As Written Dreams expands to be a great resource for authors, I look for the best people to help grow this business with me. I was so impressed with Susan’s editing skills, it seemed the perfect fit for her to be a part of our team. Introducing Susan Pawlicki, our talented non-fiction and fiction editor at Written Dreams!
WD: Tell us about your family. What do they think of your editing?
SP: I have two daughters at home, Emily, who is twenty, and Sarah, who is seventeen. Both are students at the local college; Emily is studying art education and Sarah is still in the decision making stage. (Historian? Lawyer? Psychologist? ) Both girls have become avid readers and writers, which is a true joy in my life. They are most happy about my editing for Written Dreams: I truly enjoy the process of editing and I’m a happier person when I have a project at hand.
WD: What are your hobbies? What do you like to do in your free time?
SP: I’m a voracious reader who enjoys everything from “Paradise Lost” to Calvin and Hobbes, so I always have a book or two going. My daughters are both great readers as well, so years ago we designated one table in the house to be the “Reading Table”—right now it has (let me check) twelve books on it ranging from a history of snowflakes to Robert Penn Warren’s All The King’s Men—I’m teaching it in a couple weeks—to a volume on Mary Todd Lincoln and her maid/confidante, Elizabeth Keckly.
In the summer I’m an enthusiastic bike (the pedal kind) rider and outdoor runner; at the moment, though, I’m running on a treadmill to get ready for the Illinois Half-Marathon at the end of April. I like riding the bike because you can cover a fair amount of distance in a short period of time, and out here in rural Illinois it’s just beautiful in the spring, summer and autumn—there’s always something to be discovered on a ride. Running makes me feel fit and healthy, and it challenges both my self-discipline and my will. It makes me a stronger person.
WD: What compelled you to get into editing?
SP: I’ve always loved writing and about the time I began teaching writing at the local college, a friend who was starting a business asked me to look over some writing for him. The volume of writing grew to the point he felt uncomfortable asking me to do the work as a friendly gesture, so voila—I became an editor. And the rest is history! 🙂
WD: Who are some of your favorite authors to read?
SP: My favorite author is F. Scott Fitzgerald. He’s my favorite. What a vocabulary that man has! Emerson and Thoreau. I’m a big fan of Kazuo Ishiguro, too; reading Remains of the Day was a revelation to me; the writing is beautiful without calling attention to itself and rarely has a character been created so three-dimensionally. Hemingway. C.S. Lewis—The Screwtape Letters seems mandatory reading for consideration of good and evil. Terry Pratchett—how can one man be so profound and yet so funny? Robert Penn Warren may well be joining the list; I’m reading All The King’s Men to teach it for a homeschool high school literature class, and his writing thus far is extraordinary!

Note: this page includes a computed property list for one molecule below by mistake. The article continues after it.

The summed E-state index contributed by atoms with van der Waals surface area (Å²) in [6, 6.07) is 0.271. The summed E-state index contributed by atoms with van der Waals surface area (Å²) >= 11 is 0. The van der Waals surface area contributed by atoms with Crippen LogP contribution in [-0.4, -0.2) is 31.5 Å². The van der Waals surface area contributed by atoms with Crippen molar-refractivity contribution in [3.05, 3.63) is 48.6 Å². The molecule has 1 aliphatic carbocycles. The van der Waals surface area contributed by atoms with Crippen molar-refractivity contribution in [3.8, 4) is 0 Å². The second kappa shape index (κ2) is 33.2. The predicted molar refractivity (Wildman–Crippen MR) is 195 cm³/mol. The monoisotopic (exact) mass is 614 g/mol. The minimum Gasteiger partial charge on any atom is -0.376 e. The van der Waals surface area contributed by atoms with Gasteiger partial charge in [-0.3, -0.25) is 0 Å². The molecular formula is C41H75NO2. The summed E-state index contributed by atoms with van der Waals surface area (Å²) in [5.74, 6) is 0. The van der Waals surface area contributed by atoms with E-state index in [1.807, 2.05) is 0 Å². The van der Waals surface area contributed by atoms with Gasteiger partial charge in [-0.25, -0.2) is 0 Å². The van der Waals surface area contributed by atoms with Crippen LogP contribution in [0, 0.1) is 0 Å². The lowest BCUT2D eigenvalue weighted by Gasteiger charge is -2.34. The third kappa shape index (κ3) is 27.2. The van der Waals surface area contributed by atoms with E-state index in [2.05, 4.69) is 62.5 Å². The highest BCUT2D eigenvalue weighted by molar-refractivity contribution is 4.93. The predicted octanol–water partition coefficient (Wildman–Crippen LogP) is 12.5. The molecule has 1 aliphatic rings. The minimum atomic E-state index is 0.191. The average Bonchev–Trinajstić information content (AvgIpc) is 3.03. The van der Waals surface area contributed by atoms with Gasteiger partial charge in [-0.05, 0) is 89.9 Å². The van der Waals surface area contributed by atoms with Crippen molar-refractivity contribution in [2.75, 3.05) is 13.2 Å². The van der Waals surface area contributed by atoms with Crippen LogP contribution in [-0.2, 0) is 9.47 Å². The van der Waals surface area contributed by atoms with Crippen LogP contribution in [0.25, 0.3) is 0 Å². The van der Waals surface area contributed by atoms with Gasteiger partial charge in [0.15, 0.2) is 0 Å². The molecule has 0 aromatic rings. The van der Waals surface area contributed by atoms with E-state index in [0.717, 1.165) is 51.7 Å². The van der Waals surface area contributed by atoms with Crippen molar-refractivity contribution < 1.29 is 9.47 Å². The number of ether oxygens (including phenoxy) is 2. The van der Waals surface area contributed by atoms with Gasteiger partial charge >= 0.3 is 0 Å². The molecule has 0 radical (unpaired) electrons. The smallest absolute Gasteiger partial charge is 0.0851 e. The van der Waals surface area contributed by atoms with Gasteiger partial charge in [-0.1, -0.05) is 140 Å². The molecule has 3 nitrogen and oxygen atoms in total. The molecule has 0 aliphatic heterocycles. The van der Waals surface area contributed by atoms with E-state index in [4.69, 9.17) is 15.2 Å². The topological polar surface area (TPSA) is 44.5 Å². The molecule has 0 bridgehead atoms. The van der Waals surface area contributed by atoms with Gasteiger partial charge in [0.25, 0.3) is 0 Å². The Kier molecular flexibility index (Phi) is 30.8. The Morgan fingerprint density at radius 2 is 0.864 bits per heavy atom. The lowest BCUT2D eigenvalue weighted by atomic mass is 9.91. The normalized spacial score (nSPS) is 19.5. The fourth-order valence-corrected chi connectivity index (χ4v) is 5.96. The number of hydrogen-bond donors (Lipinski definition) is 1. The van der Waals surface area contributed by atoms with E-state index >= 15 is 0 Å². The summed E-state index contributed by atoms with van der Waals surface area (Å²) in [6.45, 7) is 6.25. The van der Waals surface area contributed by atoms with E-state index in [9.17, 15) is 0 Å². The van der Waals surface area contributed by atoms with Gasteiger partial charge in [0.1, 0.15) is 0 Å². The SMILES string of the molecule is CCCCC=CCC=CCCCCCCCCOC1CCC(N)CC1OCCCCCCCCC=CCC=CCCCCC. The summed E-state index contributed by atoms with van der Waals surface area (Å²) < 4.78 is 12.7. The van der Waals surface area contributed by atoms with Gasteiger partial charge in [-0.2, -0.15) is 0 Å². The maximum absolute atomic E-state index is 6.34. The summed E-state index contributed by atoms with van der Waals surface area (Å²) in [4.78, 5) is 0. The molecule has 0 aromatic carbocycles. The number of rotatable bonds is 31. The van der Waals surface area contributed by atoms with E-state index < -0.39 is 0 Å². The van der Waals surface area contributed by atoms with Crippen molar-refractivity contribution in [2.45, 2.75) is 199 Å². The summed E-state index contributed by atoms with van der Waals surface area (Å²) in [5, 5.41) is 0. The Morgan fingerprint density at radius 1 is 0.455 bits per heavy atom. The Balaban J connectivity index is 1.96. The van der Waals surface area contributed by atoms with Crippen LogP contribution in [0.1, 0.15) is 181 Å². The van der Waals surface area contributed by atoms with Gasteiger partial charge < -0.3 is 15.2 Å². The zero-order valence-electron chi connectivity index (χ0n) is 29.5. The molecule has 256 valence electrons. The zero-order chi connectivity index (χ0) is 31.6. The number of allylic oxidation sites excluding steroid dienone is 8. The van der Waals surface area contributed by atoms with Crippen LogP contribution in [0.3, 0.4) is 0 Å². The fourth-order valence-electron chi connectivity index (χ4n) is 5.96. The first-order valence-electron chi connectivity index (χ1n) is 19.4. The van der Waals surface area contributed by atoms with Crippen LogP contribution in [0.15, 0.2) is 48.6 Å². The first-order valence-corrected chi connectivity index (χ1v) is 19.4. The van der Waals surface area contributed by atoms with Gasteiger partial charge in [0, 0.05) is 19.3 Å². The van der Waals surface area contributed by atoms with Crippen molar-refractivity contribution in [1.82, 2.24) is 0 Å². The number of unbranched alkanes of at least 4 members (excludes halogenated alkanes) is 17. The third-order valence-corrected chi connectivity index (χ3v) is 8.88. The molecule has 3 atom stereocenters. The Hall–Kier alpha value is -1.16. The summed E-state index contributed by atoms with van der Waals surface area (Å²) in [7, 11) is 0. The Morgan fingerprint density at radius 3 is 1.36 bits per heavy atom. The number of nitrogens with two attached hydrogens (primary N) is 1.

WD: Who, in your life, has had a large impact on your way of thinking?
SP: Ralph Waldo Emerson and Henry David Thoreau are up there at the top of the list. Both have greatly influenced my religious and spiritual beliefs, as well as my philosophy of daily living. My daughters, who over the years have brought up or pointed out the obvious that my adult brain was overlooking, have also been a great influence.
WD: What compels you to continue reading a story?
SP: Real characters, an initial intriguing plot element. The Twelve Tribes of Hattie begins with a young girl trying to save her twin infants from dying of whooping cough—I was sucked into the story line immediately! Ishiguro’s The Unconsoled creates a dream-like atmosphere in which you’re unsure of what is real and what is not right from the first page.
WD: What advice would you share with beginning writers?
SP: Write, and then write some more. Don’t get pulled away from your writing by outside distractions, and don’t give up too soon. This business of writing takes a lot of hard word and discipline.
WD: What advice would you share with seasoned writers?
SP: See advice for beginning writers. I don’t think the process ever changes that much…Even when you’ve had a measure of success, writing is about putting part of yourself out in the world for others to see, and that in and of itself can be scary or discouraging.
WD: What is one goal you’d like to accomplish in 2013?
SP: I’m a goal-oriented person, so it’s hard to limit myself to one! I’d like to help multiple authors get published. I want to run a 2:45 half marathon. And I’m taking my own advice and writing a story a week—if you’re trying the project, too, feel free to drop me an email—we can commiserate! 🙂
Thanks, Susan, for being our guest today so others can learn more about you! If you’d like to contact Susan, you can email her at Susan@writtendreams.com. To see a list of our services go to: writtendreams.com